Environmental Science ‘15
Master of Science in Environmental Biology/Ecology and Natural Resource Management, Utrecht University ‘20
Bridget graduated from SENR in 2011 after majoring in Environmental Science with a specialization in Water Science. During her undergraduate career, Bridget studied abroad, took part in student organizations, and completed several internships. She recently graduated with a master’s degree in Environmental Biology/Ecology and Natural Resource Management and is beginning to look for jobs.
Read the full interview with Bridget:
A Glance at Bridget’s Current Role
I just graduated from Utrecht University with a research master’s degree in Environmental Biology / Ecology and Natural Resource Management. I also just finished an internship with Conservation International Suriname where I provided evidence-based policy recommendations for sustainable Brazil nut commercialization based on an analysis of experiences among Brazil nut-exporting countries of Bolivia, Brazil, and Peru. I am currently looking for work, which is proving to be a bit difficult in the pandemic.
Navigating Work and School
My major in college was Environmental Science with a specialization in Water Science. During my time in SENR I studied abroad for a semester in South Africa and was a member of Growing Green, a student-led volunteer group at OSU that taught an after-school environmental program to kids every Tuesday.
I also completed a research internship at the Maru Research Center in Malawi one summer. There, I gathered data on essential ecological and sociological factors contributing to the development and fish ecology of Lake Malawi, an important source of income and protein for the rural village of Nkhata Bay District, Malawi. Another summer, I interned with Franklinton Farms, a non-profit organization growing and providing affordable produce to low-income neighborhoods situated in a food desert.
Talk with everyone about their career and what you want to do with your life. You never know who you’ll meet, what kinds of connections you’ll get, or the things you might learn.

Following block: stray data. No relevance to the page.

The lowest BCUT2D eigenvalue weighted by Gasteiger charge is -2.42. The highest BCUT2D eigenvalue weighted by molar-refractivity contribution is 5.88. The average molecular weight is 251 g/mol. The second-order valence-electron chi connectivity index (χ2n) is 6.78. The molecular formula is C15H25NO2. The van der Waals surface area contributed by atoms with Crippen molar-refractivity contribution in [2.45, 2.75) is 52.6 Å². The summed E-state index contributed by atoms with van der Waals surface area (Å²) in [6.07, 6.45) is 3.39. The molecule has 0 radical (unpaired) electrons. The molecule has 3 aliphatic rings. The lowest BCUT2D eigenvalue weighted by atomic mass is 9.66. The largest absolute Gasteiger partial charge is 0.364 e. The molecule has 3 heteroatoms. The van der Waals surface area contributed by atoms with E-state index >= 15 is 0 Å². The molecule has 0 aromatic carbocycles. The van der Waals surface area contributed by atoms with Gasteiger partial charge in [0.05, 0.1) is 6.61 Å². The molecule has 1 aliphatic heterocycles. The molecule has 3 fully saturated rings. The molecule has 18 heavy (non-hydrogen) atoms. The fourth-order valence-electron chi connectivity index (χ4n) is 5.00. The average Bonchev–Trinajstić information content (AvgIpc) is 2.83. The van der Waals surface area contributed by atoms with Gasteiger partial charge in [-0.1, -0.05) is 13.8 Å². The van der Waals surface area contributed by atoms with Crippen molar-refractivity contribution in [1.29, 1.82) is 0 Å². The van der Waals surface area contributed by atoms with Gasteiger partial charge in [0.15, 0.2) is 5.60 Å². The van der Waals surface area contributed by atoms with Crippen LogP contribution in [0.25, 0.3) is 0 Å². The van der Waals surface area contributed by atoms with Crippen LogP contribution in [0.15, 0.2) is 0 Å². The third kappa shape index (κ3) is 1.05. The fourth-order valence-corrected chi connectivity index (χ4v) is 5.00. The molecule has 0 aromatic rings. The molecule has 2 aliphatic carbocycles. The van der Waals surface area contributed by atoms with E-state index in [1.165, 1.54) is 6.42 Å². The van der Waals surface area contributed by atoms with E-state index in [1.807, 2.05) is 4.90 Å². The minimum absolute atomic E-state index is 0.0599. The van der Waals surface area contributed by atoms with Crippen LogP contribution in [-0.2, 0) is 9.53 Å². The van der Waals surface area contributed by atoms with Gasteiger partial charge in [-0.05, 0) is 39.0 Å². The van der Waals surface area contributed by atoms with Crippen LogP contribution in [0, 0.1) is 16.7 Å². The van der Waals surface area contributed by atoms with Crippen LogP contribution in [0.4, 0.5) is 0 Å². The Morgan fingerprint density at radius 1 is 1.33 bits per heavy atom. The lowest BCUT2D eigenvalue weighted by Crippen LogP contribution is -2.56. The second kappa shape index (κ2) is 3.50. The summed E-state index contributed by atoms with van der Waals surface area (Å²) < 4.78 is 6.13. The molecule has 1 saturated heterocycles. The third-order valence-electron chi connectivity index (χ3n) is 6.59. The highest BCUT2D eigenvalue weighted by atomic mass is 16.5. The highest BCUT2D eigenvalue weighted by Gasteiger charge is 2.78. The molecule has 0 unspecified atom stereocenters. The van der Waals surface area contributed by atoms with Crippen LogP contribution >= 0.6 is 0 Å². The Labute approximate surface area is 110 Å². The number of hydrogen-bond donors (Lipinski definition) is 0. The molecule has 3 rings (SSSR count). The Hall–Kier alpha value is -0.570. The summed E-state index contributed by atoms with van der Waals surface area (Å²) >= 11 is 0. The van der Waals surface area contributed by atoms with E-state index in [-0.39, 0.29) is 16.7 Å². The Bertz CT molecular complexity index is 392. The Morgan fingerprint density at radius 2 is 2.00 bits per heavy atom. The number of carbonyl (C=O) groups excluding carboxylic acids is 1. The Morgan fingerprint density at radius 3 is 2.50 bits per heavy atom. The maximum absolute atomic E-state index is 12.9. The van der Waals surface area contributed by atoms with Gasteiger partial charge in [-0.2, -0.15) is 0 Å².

What did you do post-graduation?
I immediately went to Zambia with the U.S. Peace Corps for 27 months. There, I engaged with farmers by promoting conservation agriculture and rural aquaculture development. After my time in the Peace Corps, I pursued a two-year research master’s in the Netherlands. The program consisted of a nine-month and a six-month research internship, anywhere in the world.
My nine-month research internship took place in Bolivia, while my six-month internship was supposed to be in Suriname. In Bolivia, I conducted a comprehensive temporal and spatial analysis of changing livestock grazing implications on grassland ecosystem functioning and stability in the Bolivian Andes Mountains. I was supposed to go to Suriname, but COVID-19 halted our research in-country. Instead, I assessed hindering and enabling factors of sustainable Brazil nut commercialization in Brazil nut-exporting countries: Bolivia, Brazil, and Peru. My analysis yielded actionable recommendations for governmental and non-governmental Brazil nut initiatives in Southern Suriname.
Which experience do you feel was most valuable in your professional development?
Gaining experience in different sectors was very valuable in addition to talking with everyone about their job and career trajectory. Another key factor was not pursuing things that I don’t care about; I’ve never taken a position that I wasn’t super passionate about.
What was most important to you in your job search?
I prioritized company values and integrity, which are really difficult to find in an inherently white supremacist, patriarchal, capitalist society, were important factors for me. Additionally, I looked for a sense of freedom and the ability to take ownership of my work and projects.
Advice for Current Students
1. Talk with everyone about their career and what you want to do with your life. You never know who you’ll meet, what kinds of connections you’ll get, or the things you might learn.
2. Try to limit your expectations. No matter what happens, the reality rarely matches your expectations.
3. Try to remain open-minded. Many times, a job and/or location was not on my radar. I wasn’t looking for anything in particular, applied, and fell in love with the work.
4. Talk to everyone about what you want to do. You never know what contacts people have. Most of my positions have come about directly through networking as opposed to applying through job boards.